Roosevelt's program borrowed from the work of Herbert Croly, who in The Promise of American Life espoused marrying Hamiltonian activism to Jeffersonian individualism—while acknowledging that the union "will necessarily do more harm to the Jeffersonian group of political ideas than it will to the Hamiltonian." With Croly, Roosevelt accepted that modernization had changed forever the terms on which public and private interests would interact. The age of industry was the age of consolidation; small enterprises had consolidated into large enterprises, with benefits to the American standard of living that were obvious daily. At the same time, consolidation allowed America to keep pace with the other great nations in an age of global competition. "If we are to compete with other nations in the markets of the world," Roosevelt told the Progressive nominating convention in August 1912, "as well as to develop our own material civilization at home, we must utilize those forms of industrial organization that are indispensable to the highest industrial productivity and efficiency." In the same speech Roosevelt approvingly quoted from a recent work by Charles Van Hise of the University of Wisconsin, in which the reformist author cited the three C's of centralizing progressivism: concentration, cooperation, and control. "Through concentration we may have the economic advantages coming from magnitude of operations," Roosevelt repeated from Van Hise. "Through cooperation we may limit the wastes of the competitive system. Through control by commission we may secure freedom for fair competition, elimination of unfair practices, conservation of our natural resources, fair wages, good social conditions, and reasonable prices." Lest any confusion cloud his auditors' understanding, Roosevelt stated in his own voice just what he had in mind. "A national industrial commission should be created which should have complete power to regulate and control all the great industrial concerns engaged in interstate business—which practically means all of them in this country."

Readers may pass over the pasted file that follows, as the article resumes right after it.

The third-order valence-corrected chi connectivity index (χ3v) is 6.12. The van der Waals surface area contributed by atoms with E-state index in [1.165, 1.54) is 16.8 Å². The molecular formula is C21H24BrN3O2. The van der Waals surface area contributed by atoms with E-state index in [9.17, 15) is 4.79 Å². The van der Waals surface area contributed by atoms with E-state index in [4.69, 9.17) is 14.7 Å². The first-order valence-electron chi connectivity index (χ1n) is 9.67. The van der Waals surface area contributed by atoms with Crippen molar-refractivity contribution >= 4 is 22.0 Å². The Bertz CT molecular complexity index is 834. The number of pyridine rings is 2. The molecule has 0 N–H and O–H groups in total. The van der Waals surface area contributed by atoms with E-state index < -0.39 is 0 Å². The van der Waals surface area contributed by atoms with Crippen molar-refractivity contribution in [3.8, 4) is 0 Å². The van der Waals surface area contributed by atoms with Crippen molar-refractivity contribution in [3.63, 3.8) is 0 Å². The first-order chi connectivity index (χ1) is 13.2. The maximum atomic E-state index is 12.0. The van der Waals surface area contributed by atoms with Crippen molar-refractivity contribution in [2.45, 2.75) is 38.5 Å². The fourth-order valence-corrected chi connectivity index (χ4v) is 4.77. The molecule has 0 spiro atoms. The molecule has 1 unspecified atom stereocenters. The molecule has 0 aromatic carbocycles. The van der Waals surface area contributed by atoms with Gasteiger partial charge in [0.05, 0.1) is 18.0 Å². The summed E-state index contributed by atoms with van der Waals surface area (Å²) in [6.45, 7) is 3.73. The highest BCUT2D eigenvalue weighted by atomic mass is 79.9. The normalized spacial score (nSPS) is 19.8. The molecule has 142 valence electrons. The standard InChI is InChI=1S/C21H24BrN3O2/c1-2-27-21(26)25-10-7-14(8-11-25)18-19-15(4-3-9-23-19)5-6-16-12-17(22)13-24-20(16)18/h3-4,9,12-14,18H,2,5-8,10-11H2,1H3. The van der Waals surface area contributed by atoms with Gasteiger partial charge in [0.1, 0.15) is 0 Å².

Excerpted from The Strange Death of American Liberalism by H. W. Brands. Copyright © 2001 by Yale University. Excerpted by permission.
|1||A Nation of Skeptics||1|
|2||Beneath the Eagle's Wings||27|
|3||The War That Never Ended||49|
|5||From Hubris to Suttee||99|
|6||The Contradictions of Cold War Conservatism||127|
|Afterword: The Lazarus Option||175|